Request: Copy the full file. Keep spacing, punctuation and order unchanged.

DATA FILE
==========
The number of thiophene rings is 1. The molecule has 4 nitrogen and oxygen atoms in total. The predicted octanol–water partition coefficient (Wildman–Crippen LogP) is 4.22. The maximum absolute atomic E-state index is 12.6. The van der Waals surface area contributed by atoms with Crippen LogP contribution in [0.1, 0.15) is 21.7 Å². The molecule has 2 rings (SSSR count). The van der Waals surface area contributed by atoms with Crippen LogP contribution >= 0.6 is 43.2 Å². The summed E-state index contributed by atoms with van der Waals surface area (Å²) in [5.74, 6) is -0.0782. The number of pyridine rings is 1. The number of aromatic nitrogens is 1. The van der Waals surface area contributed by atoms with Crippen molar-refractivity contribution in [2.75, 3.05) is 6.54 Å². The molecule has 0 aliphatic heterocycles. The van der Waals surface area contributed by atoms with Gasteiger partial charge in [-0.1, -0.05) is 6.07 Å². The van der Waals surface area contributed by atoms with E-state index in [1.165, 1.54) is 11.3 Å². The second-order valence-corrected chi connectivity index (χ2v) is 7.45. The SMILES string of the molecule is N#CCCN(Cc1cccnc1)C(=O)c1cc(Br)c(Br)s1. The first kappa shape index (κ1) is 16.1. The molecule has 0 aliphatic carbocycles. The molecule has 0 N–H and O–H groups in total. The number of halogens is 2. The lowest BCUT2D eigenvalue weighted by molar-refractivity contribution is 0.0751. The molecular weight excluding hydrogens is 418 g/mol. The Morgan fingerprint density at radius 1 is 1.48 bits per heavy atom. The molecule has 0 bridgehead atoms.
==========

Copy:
The number of thiophene rings is 1. The molecule has 4 nitrogen and oxygen atoms in total. The predicted octanol–water partition coefficient (Wildman–Crippen LogP) is 4.22. The maximum absolute atomic E-state index is 12.6. The van der Waals surface area contributed by atoms with Crippen LogP contribution in [0.1, 0.15) is 21.7 Å². The molecule has 2 rings (SSSR count). The van der Waals surface area contributed by atoms with Crippen LogP contribution >= 0.6 is 43.2 Å². The summed E-state index contributed by atoms with van der Waals surface area (Å²) in [5.74, 6) is -0.0782. The number of pyridine rings is 1. The number of aromatic nitrogens is 1. The van der Waals surface area contributed by atoms with Crippen molar-refractivity contribution in [2.75, 3.05) is 6.54 Å². The molecule has 0 aliphatic heterocycles. The van der Waals surface area contributed by atoms with Gasteiger partial charge in [-0.1, -0.05) is 6.07 Å². The van der Waals surface area contributed by atoms with E-state index in [1.165, 1.54) is 11.3 Å². The second-order valence-corrected chi connectivity index (χ2v) is 7.45. The SMILES string of the molecule is N#CCCN(Cc1cccnc1)C(=O)c1cc(Br)c(Br)s1. The first kappa shape index (κ1) is 16.1. The molecule has 0 aliphatic carbocycles. The molecule has 0 N–H and O–H groups in total. The number of halogens is 2. The lowest BCUT2D eigenvalue weighted by molar-refractivity contribution is 0.0751. The molecular weight excluding hydrogens is 418 g/mol. The Morgan fingerprint density at radius 1 is 1.48 bits per heavy atom. The molecule has 0 bridgehead atoms.